Having it All vs. Doing it All

I’ve never no-showed a race.  In fact, I rarely ever no-show anything at all.  If I say I will do something, I do it.  If I say I will be somewhere, I’m there.  If I register for it, I show up and run.  Until this weekend.  A few months ago I registered for the Get in Gear 10k.  Later my husband let me know that our 8 year old would have a hockey tournament – we just didn’t know what time of day.  A couple weeks ago, in looking at my training plan realized that it called for an 8 mile run that day.  It doesn’t take a genius to realize that 6 miles is not quite 8 miles.  I decided to change my distance for Get in Gear to the half marathon.  A few days ago we found out my son had two big tournament games the day of Get in Gear (yesterday).  One at 8:15 am and another at 1:15 pm.  The race was scheduled for 9:00 am.  No way to do both.  I would be lying if I said I didn’t even consider skipping the hockey tournament.  It was extremely tempting.  I really enjoy race days, they are the best.  Sitting in a cold ice arena for hours is not always super fun.  It crossed my mind but in the end I knew I needed to be there for him.  When there’s a conflict – the Mom card trumps all.  I got my first Did Not Start (or DNS in the running world).  Kind of a bummer but I don’t regret it.  I didn’t skip it because I forgot or slept late or was feeling lazy.  I skipped it because my guy needed me.  And he did.  The first game of the tournament was a shut out, 0 to 10.  The second was another loss at 1 to 10.  He was super disapointed and I would have felt even worse if I hadn’t been there to give hugs and encouragement.


Sometimes having it all doesn’t mean doing it all.  Sometimes the kitchen doesn’t get cleaned.  Sometimes that last minute email gets answered the next day.  Sometimes grad homework is turned in at the last minute (like this week!).  And sometimes a DNS happens.  That’s life as a parent.  We sacrifice our own wants for our kids’ well being and happiness and it’s okay (and encouraged!) to give ourselves room to do that guilt free.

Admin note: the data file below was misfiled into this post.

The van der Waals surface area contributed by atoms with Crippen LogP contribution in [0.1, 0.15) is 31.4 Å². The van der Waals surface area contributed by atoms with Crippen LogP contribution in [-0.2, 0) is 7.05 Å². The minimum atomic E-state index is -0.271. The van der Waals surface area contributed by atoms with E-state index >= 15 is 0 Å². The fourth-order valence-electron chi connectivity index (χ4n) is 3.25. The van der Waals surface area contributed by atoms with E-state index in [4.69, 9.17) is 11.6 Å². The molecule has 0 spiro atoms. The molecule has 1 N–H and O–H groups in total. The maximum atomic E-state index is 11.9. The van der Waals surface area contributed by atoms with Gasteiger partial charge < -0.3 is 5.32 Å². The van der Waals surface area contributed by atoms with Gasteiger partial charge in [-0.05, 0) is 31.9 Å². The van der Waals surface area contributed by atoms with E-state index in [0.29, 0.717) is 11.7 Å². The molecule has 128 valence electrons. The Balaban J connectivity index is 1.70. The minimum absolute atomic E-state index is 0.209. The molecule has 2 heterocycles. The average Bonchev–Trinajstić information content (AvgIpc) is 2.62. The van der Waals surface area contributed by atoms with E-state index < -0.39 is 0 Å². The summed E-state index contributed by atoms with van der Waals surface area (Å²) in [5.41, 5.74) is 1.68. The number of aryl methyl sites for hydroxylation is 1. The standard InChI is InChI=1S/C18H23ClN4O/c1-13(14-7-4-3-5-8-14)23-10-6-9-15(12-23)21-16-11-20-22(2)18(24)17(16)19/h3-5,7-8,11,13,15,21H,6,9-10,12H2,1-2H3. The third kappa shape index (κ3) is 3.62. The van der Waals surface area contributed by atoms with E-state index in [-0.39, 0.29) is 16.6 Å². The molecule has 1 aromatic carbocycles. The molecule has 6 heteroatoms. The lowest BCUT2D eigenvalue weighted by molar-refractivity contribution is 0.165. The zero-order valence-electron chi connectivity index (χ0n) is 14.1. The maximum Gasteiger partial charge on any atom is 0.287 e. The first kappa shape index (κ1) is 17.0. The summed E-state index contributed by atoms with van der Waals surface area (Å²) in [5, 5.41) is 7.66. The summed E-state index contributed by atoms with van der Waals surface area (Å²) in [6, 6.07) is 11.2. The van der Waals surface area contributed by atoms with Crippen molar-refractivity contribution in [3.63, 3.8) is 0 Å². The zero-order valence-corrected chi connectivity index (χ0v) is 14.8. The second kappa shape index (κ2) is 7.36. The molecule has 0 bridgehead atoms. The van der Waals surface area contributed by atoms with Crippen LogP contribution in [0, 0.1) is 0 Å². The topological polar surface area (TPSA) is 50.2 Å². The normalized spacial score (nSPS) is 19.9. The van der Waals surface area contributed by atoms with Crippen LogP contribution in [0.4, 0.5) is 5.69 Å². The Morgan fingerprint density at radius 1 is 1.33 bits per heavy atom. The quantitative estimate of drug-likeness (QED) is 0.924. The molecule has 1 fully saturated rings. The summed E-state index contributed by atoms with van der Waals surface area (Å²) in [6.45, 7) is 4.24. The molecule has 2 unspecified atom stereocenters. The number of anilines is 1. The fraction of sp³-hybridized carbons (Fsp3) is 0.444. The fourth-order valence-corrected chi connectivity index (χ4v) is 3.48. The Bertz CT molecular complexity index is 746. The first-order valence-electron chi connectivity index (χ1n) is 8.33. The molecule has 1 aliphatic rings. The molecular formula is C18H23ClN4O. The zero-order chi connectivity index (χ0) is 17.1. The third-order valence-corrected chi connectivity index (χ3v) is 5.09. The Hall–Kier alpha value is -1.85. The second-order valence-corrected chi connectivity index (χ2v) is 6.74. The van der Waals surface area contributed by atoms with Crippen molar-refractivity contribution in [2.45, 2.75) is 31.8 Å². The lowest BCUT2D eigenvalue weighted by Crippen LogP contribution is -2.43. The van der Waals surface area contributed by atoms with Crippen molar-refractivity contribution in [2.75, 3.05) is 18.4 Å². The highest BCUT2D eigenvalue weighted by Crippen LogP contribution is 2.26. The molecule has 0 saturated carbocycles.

But it doesn’t have to be a total sacrifice.  I skipped the race and am very glad I did.  I gave up the half marathon but didn’t give up my training.  It would have been easy to just say ‘oh well, that’s that, wasn’t meant to be’.  But I still had those 8 miles on my training 8 mile trail trainingplan so I cranked out them out on some trials.  (This trail stuff is growing on me although we ran into several harmless but startling snakes which I didn’t appreciate.)  Had a great workout with a good friend in spite of the scheduling issues.

Sidebar: Looking for some feedback!  I have been watching YouTube videos lately for running, workout and training tips.  Playing around with the idea of doing some video blogging of my own.  Thoughts?  Good idea?  Silly idea?  Have you tried it or have any tips?  Would welcome any comments. 🙂


Advice for the Soft Spoken Sports Mom

I didn’t play sports as a kid.  I didn’t watch sports as a kid.  I was very happy to sketch, play piano, read, write and dance.  By nature I’m a relatively quiet person.  That being said, I’ve taught large college lectures to auditoriums of 300 and can give presentations to upper executive management at work with ease.  I can raise my voice when I have to (don’t my kids know it!) but being vocal isn’t necessarily my favorite activity.

IMG_0491This has all worked out just fine for most of my life.  However, I’ve learned when you’ve got your precious little athlete out on the ice (field, court, etc.) making the big play with hands in the air they don’t want to turn to their parent in the stands to see them mildly clapping with a proud smile.  They want standing!  They want jumping!  They want, you guessed it – yelling.  And lots of it.  I think to most this may sound like no big deal but if you’ve never played the sport they’re playing, don’t know the rules, and are afraid of shouting something ridiculous, here are some tips I’ve learned by watching other parents over the years of hockey and other sports games.


 Things you can shout pretty much 100% of the time, to any player, for any reason:
“Skate!” (or “Run!”)
“Go (enter kid’s name here)!”
“Keep your eye on the puck!” (ball, frisbee, target, birdie, golden snitch etc.)

 Things you can shout when there are a bunch of players near your goal:
“Go defense!”

 When your kid’s team scores:
“Way to go (team name or jersey color)!”
“Nice one (enter kid’s name)!”

 When the other team scores:
“Let’s get it back (your kid’s team name or jersey color)!”
“That’s okay (your kid’s team name or jersey color)!”
“Let’s go (your kid’s team name or jersey color)!”


10294249_10203661037903332_7509179253222779903_nCheer for the other kids too!  If you don’t know the names of the other players, and their jerseys only have a number or last name, bring the team roster to games.  Odds are your coach or team manager has sent this out via email, or could give you a copy. Nothing helps give you more parental respect than being able to cheer on other kids by name too.  Plus it helps to support the team and you’ll be able to talk about the game more with your kiddo later (“nice work with that assist from Johnny today!”).

At the end of the day, don’t worry about saying something weird or cheering incorrectly. I’ve learned the hard way that yelling nothing at all actually looks sillier than yelling the wrong thing.